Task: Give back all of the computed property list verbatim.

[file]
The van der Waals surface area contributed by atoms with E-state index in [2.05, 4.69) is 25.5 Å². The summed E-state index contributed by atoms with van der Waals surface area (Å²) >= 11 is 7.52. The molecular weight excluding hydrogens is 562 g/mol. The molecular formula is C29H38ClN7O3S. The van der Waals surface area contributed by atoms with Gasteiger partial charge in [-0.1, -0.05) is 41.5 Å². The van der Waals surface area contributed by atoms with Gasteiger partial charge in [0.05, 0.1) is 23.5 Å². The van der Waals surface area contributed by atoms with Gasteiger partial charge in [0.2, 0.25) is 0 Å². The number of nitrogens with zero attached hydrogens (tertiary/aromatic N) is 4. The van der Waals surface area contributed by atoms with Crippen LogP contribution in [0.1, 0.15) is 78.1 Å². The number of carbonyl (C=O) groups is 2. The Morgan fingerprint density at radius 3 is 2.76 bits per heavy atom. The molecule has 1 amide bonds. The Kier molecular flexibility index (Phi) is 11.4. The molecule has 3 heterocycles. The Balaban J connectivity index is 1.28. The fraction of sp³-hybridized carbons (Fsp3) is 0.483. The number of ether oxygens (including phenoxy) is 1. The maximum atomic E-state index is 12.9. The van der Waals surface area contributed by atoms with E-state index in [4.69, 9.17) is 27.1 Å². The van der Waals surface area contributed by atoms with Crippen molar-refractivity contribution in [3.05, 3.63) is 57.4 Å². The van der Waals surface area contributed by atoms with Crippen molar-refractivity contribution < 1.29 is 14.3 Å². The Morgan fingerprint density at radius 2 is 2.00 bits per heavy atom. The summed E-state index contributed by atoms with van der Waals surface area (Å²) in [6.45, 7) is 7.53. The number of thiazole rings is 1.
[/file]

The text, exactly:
The van der Waals surface area contributed by atoms with E-state index in [2.05, 4.69) is 25.5 Å². The summed E-state index contributed by atoms with van der Waals surface area (Å²) >= 11 is 7.52. The molecular weight excluding hydrogens is 562 g/mol. The molecular formula is C29H38ClN7O3S. The van der Waals surface area contributed by atoms with Gasteiger partial charge in [-0.1, -0.05) is 41.5 Å². The van der Waals surface area contributed by atoms with Gasteiger partial charge in [0.05, 0.1) is 23.5 Å². The van der Waals surface area contributed by atoms with Gasteiger partial charge in [0.2, 0.25) is 0 Å². The number of nitrogens with zero attached hydrogens (tertiary/aromatic N) is 4. The van der Waals surface area contributed by atoms with Crippen LogP contribution in [0.1, 0.15) is 78.1 Å². The number of carbonyl (C=O) groups is 2. The Morgan fingerprint density at radius 3 is 2.76 bits per heavy atom. The molecule has 1 amide bonds. The Kier molecular flexibility index (Phi) is 11.4. The molecule has 3 heterocycles. The Balaban J connectivity index is 1.28. The fraction of sp³-hybridized carbons (Fsp3) is 0.483. The number of ether oxygens (including phenoxy) is 1. The maximum atomic E-state index is 12.9. The van der Waals surface area contributed by atoms with E-state index in [4.69, 9.17) is 27.1 Å². The van der Waals surface area contributed by atoms with Crippen molar-refractivity contribution in [3.05, 3.63) is 57.4 Å². The van der Waals surface area contributed by atoms with Crippen molar-refractivity contribution < 1.29 is 14.3 Å². The Morgan fingerprint density at radius 2 is 2.00 bits per heavy atom. The summed E-state index contributed by atoms with van der Waals surface area (Å²) in [6.45, 7) is 7.53. The number of thiazole rings is 1.